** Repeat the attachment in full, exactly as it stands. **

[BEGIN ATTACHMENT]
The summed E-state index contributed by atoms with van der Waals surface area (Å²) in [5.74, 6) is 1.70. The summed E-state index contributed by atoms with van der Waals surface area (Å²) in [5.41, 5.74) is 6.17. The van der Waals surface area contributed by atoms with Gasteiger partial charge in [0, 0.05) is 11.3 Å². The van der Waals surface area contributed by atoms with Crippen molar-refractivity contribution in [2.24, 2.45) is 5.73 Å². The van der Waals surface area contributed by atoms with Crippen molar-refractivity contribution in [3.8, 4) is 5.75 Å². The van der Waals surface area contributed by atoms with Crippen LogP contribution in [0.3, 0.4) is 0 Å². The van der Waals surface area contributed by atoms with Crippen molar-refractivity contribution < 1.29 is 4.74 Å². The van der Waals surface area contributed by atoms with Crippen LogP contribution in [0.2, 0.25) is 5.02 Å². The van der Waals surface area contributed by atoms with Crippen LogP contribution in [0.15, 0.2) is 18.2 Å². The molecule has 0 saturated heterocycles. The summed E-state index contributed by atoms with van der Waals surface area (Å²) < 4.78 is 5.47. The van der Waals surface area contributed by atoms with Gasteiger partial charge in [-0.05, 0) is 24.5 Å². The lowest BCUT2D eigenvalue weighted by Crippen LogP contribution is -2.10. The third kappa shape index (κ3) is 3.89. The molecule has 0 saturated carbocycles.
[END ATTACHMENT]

The summed E-state index contributed by atoms with van der Waals surface area (Å²) in [5.74, 6) is 1.70. The summed E-state index contributed by atoms with van der Waals surface area (Å²) in [5.41, 5.74) is 6.17. The van der Waals surface area contributed by atoms with Gasteiger partial charge in [0, 0.05) is 11.3 Å². The van der Waals surface area contributed by atoms with Crippen molar-refractivity contribution in [2.24, 2.45) is 5.73 Å². The van der Waals surface area contributed by atoms with Crippen molar-refractivity contribution in [3.8, 4) is 5.75 Å². The van der Waals surface area contributed by atoms with Crippen LogP contribution in [0.3, 0.4) is 0 Å². The van der Waals surface area contributed by atoms with Crippen molar-refractivity contribution < 1.29 is 4.74 Å². The van der Waals surface area contributed by atoms with Crippen LogP contribution in [0.2, 0.25) is 5.02 Å². The van der Waals surface area contributed by atoms with Crippen LogP contribution in [0.15, 0.2) is 18.2 Å². The molecule has 0 saturated heterocycles. The summed E-state index contributed by atoms with van der Waals surface area (Å²) < 4.78 is 5.47. The van der Waals surface area contributed by atoms with Gasteiger partial charge in [-0.05, 0) is 24.5 Å². The lowest BCUT2D eigenvalue weighted by Crippen LogP contribution is -2.10. The third kappa shape index (κ3) is 3.89. The molecule has 0 saturated carbocycles.